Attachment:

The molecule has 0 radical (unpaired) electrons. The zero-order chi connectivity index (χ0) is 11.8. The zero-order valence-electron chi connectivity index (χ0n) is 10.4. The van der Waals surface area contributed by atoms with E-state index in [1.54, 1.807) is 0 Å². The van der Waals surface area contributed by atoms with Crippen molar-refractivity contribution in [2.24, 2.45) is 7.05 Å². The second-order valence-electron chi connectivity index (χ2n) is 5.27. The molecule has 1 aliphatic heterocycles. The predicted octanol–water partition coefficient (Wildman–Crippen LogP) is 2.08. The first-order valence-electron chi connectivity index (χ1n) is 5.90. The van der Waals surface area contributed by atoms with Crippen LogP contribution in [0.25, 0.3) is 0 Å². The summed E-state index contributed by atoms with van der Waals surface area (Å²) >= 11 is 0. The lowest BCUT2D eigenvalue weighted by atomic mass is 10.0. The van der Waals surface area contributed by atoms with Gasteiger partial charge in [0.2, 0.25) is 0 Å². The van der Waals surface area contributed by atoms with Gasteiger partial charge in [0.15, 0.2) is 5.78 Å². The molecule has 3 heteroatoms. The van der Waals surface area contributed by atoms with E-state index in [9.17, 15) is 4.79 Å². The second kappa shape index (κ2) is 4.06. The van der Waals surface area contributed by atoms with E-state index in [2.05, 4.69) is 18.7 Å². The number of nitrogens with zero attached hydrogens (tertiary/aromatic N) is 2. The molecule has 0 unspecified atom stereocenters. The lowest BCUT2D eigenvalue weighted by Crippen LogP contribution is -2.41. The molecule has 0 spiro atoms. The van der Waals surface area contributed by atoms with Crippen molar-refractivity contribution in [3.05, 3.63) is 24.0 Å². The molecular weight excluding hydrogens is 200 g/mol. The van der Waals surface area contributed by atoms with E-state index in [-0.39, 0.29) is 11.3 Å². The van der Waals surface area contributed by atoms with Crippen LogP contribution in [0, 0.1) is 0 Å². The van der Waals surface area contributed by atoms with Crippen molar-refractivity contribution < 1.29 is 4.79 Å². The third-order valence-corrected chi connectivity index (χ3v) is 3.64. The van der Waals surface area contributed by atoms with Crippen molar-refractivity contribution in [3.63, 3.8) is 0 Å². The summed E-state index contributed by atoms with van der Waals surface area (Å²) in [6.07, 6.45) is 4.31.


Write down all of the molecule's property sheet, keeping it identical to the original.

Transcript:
The molecule has 0 radical (unpaired) electrons. The zero-order chi connectivity index (χ0) is 11.8. The zero-order valence-electron chi connectivity index (χ0n) is 10.4. The van der Waals surface area contributed by atoms with E-state index in [1.54, 1.807) is 0 Å². The van der Waals surface area contributed by atoms with Crippen molar-refractivity contribution in [2.24, 2.45) is 7.05 Å². The second-order valence-electron chi connectivity index (χ2n) is 5.27. The molecule has 1 aliphatic heterocycles. The predicted octanol–water partition coefficient (Wildman–Crippen LogP) is 2.08. The first-order valence-electron chi connectivity index (χ1n) is 5.90. The van der Waals surface area contributed by atoms with Crippen LogP contribution in [0.25, 0.3) is 0 Å². The summed E-state index contributed by atoms with van der Waals surface area (Å²) >= 11 is 0. The lowest BCUT2D eigenvalue weighted by atomic mass is 10.0. The van der Waals surface area contributed by atoms with Gasteiger partial charge in [0.2, 0.25) is 0 Å². The van der Waals surface area contributed by atoms with Gasteiger partial charge in [0.15, 0.2) is 5.78 Å². The molecule has 3 heteroatoms. The van der Waals surface area contributed by atoms with E-state index in [9.17, 15) is 4.79 Å². The second kappa shape index (κ2) is 4.06. The van der Waals surface area contributed by atoms with E-state index in [2.05, 4.69) is 18.7 Å². The number of nitrogens with zero attached hydrogens (tertiary/aromatic N) is 2. The molecule has 0 unspecified atom stereocenters. The lowest BCUT2D eigenvalue weighted by Crippen LogP contribution is -2.41. The molecule has 0 spiro atoms. The van der Waals surface area contributed by atoms with Crippen molar-refractivity contribution in [3.05, 3.63) is 24.0 Å². The molecular weight excluding hydrogens is 200 g/mol. The van der Waals surface area contributed by atoms with E-state index in [-0.39, 0.29) is 11.3 Å². The van der Waals surface area contributed by atoms with Crippen LogP contribution in [0, 0.1) is 0 Å². The van der Waals surface area contributed by atoms with Crippen molar-refractivity contribution < 1.29 is 4.79 Å². The third-order valence-corrected chi connectivity index (χ3v) is 3.64. The van der Waals surface area contributed by atoms with Crippen molar-refractivity contribution in [3.63, 3.8) is 0 Å². The summed E-state index contributed by atoms with van der Waals surface area (Å²) in [6.07, 6.45) is 4.31.